It is always important to measure against the benchmarks we have seen in other countries, and there are several countries that are attracting foreign talent on a much larger scale than we have been.

In the immigration area, we need to do some fast-tracking, an exemption of LMOs for the ICT sector and for inter-company transfers. The reason this is critical is that our members often need foreign talent to get certain jobs done now. They cannot wait three or six months; the projects are over. So when the need for talent comes, we need to find a way to bring fresh talent here on an ongoing basis.

Often in the ICT sector—after 32 years of being in industry—this pyramid is often built from the top down. If you attract top talent, they'll bring 200 other jobs with them. If you don't have the top talent available in the country, they cannot build the organizations, research, or processes where young people will come and join them. It is extremely critical for us to import the best of the breed into the country.

Finally, in closing, Canada's ICT sector continues to be strong, and at the same time we need to take some very specific actions to build on our ability to compete in the world. Addressing this skills gap will be vital to our success in the future.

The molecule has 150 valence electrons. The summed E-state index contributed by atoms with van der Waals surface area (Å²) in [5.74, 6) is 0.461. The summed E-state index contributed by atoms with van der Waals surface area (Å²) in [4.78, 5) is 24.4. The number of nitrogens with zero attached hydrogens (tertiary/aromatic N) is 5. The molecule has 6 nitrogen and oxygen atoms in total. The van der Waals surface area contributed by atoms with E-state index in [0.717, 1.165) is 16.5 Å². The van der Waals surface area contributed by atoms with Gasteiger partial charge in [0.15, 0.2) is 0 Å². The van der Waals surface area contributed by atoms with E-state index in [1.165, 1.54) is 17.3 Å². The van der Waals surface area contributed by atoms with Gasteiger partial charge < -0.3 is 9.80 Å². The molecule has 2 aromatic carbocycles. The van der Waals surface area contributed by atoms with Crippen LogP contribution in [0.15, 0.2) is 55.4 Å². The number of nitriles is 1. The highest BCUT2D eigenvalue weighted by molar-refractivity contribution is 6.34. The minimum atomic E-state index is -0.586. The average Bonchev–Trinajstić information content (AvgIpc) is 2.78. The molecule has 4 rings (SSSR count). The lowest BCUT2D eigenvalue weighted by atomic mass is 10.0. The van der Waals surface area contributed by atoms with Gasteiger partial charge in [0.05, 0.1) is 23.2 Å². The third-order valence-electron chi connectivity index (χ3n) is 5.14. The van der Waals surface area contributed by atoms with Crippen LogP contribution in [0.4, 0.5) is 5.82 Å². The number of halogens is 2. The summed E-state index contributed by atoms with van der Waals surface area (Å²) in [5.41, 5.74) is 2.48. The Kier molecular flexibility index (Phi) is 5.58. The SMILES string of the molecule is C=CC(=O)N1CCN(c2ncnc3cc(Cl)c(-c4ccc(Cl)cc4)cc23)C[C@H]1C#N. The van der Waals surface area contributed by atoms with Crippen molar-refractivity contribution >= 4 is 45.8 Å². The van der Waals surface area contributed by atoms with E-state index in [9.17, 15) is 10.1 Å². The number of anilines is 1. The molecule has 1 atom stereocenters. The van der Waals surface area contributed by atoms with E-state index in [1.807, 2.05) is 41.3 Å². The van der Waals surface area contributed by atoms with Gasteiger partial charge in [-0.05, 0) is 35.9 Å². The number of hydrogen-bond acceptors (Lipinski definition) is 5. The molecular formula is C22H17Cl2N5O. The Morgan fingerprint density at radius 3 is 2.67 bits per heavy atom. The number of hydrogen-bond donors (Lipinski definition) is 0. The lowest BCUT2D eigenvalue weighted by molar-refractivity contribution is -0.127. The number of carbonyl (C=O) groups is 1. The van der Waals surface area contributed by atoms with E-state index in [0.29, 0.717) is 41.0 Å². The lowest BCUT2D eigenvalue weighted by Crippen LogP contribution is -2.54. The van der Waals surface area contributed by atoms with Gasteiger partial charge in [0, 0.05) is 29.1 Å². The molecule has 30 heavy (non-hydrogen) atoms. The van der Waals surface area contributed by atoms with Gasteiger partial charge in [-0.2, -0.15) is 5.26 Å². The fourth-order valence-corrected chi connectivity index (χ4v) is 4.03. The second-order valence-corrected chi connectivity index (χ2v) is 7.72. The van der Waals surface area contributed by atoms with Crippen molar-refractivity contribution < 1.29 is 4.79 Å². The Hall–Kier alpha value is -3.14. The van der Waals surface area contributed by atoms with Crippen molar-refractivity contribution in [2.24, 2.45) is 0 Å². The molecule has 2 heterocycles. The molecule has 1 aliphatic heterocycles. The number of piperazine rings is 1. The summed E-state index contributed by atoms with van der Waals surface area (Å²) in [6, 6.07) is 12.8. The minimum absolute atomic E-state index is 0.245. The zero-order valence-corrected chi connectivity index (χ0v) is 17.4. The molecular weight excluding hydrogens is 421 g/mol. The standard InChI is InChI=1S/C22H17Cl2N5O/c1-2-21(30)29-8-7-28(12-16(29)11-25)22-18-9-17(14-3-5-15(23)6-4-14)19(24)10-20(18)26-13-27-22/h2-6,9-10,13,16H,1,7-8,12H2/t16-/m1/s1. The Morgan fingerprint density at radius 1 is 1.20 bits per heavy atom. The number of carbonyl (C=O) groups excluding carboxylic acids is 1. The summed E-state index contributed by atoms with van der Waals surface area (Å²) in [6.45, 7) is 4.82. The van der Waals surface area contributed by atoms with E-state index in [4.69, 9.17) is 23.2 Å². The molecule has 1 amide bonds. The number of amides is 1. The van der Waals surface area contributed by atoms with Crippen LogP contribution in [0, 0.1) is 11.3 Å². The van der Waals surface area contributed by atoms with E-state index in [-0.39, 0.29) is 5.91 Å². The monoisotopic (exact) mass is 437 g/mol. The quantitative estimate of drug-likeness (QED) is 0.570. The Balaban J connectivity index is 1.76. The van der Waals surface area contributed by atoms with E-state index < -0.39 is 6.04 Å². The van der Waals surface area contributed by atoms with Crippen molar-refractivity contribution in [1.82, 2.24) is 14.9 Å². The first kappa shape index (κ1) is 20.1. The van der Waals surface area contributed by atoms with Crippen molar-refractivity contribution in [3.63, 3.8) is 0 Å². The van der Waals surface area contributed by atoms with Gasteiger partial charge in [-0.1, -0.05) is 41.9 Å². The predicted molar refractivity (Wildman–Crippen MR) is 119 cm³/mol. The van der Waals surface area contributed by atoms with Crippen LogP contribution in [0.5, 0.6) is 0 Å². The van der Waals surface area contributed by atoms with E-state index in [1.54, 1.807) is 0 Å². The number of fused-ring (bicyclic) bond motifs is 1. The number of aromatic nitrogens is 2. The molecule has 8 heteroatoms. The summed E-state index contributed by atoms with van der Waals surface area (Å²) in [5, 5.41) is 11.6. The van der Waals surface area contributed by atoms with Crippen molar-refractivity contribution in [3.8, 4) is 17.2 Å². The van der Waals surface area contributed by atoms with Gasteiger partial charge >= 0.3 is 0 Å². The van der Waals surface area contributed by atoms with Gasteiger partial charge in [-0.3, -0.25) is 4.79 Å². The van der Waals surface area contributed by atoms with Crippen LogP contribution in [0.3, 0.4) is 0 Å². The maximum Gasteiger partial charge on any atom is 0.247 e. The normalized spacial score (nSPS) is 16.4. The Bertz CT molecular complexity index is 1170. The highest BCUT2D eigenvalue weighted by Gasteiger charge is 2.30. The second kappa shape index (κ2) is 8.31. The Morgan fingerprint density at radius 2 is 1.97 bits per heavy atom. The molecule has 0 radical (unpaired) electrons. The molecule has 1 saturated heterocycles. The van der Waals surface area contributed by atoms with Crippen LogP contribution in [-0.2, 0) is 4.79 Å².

We need better information and programs to ensure that we have the skills that will be in great demand for the future. ITAC would be pleased to draw upon our members and experience to help you with any assessment you need to do.

I would like to thank the chairman and the forum for asking me to come and present this today. Thank you.

3:45 p.m.


The Chair Conservative Ed Komarnicki

Thank you very much for that presentation.

Certainly, better forecasting with respect to supply and demand is important. I might ask where the puck will be in the next five years in your industry, but we'll leave that to other members.

Mr. Elliott, on behalf of Research in Motion, go ahead.

3:45 p.m.

Morgan Elliott Director, Government Relations, Research in Motion

Thank you, Mr. Chair, and thank you for inviting Research in Motion to this committee.

For those of you who may not have heard of Research in Motion or read the news lately, we are a global leader in wireless innovation. Actually, we invented this entire industry that you probably wear on your hip. I see a lot of BlackBerrys, and I am very happy to see such enlightened committee members using our devices.

To give you a sense of RIM's scope, our products and services are used by more than 77 million people, each and every day, across the globe. We work with over 600 carriers, and we're located in over 175 countries.

Let me give you a sense of the scope of RIM's presence in Canada.